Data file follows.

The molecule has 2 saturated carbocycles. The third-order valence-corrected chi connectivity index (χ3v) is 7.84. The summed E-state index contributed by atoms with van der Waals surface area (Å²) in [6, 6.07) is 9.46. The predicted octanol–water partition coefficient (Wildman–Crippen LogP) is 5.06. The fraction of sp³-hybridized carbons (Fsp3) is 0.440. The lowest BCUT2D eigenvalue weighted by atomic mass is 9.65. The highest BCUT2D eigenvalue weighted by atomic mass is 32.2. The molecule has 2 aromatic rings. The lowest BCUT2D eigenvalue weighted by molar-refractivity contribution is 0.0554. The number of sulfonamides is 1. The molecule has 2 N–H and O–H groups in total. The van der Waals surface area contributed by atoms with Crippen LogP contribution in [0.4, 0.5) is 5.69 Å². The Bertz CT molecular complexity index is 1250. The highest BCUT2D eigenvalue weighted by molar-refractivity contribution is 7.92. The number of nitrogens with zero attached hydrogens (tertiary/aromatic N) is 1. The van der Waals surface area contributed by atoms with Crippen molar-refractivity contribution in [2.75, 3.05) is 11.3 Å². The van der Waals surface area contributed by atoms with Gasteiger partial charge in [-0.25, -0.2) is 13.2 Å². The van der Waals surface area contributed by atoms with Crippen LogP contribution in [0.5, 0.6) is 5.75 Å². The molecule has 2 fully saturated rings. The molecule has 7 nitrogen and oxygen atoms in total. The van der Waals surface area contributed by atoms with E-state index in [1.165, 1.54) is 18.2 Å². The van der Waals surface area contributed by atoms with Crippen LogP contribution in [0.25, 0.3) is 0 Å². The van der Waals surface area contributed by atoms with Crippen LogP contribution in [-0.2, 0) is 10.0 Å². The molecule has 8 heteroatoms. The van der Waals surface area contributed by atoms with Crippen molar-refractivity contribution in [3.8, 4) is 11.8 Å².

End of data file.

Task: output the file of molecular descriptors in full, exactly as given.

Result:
The molecule has 2 saturated carbocycles. The third-order valence-corrected chi connectivity index (χ3v) is 7.84. The summed E-state index contributed by atoms with van der Waals surface area (Å²) in [6, 6.07) is 9.46. The predicted octanol–water partition coefficient (Wildman–Crippen LogP) is 5.06. The fraction of sp³-hybridized carbons (Fsp3) is 0.440. The lowest BCUT2D eigenvalue weighted by atomic mass is 9.65. The highest BCUT2D eigenvalue weighted by atomic mass is 32.2. The molecule has 2 aromatic rings. The lowest BCUT2D eigenvalue weighted by molar-refractivity contribution is 0.0554. The number of sulfonamides is 1. The molecule has 2 N–H and O–H groups in total. The van der Waals surface area contributed by atoms with Crippen LogP contribution in [0.4, 0.5) is 5.69 Å². The Bertz CT molecular complexity index is 1250. The highest BCUT2D eigenvalue weighted by molar-refractivity contribution is 7.92. The number of nitrogens with zero attached hydrogens (tertiary/aromatic N) is 1. The van der Waals surface area contributed by atoms with Crippen molar-refractivity contribution in [2.75, 3.05) is 11.3 Å². The van der Waals surface area contributed by atoms with Gasteiger partial charge in [-0.25, -0.2) is 13.2 Å². The van der Waals surface area contributed by atoms with Crippen LogP contribution in [0.5, 0.6) is 5.75 Å². The molecule has 2 fully saturated rings. The molecule has 7 nitrogen and oxygen atoms in total. The van der Waals surface area contributed by atoms with E-state index in [1.165, 1.54) is 18.2 Å². The van der Waals surface area contributed by atoms with Crippen LogP contribution in [0.25, 0.3) is 0 Å². The van der Waals surface area contributed by atoms with Crippen LogP contribution in [-0.2, 0) is 10.0 Å². The molecule has 8 heteroatoms. The van der Waals surface area contributed by atoms with Crippen molar-refractivity contribution in [3.8, 4) is 11.8 Å².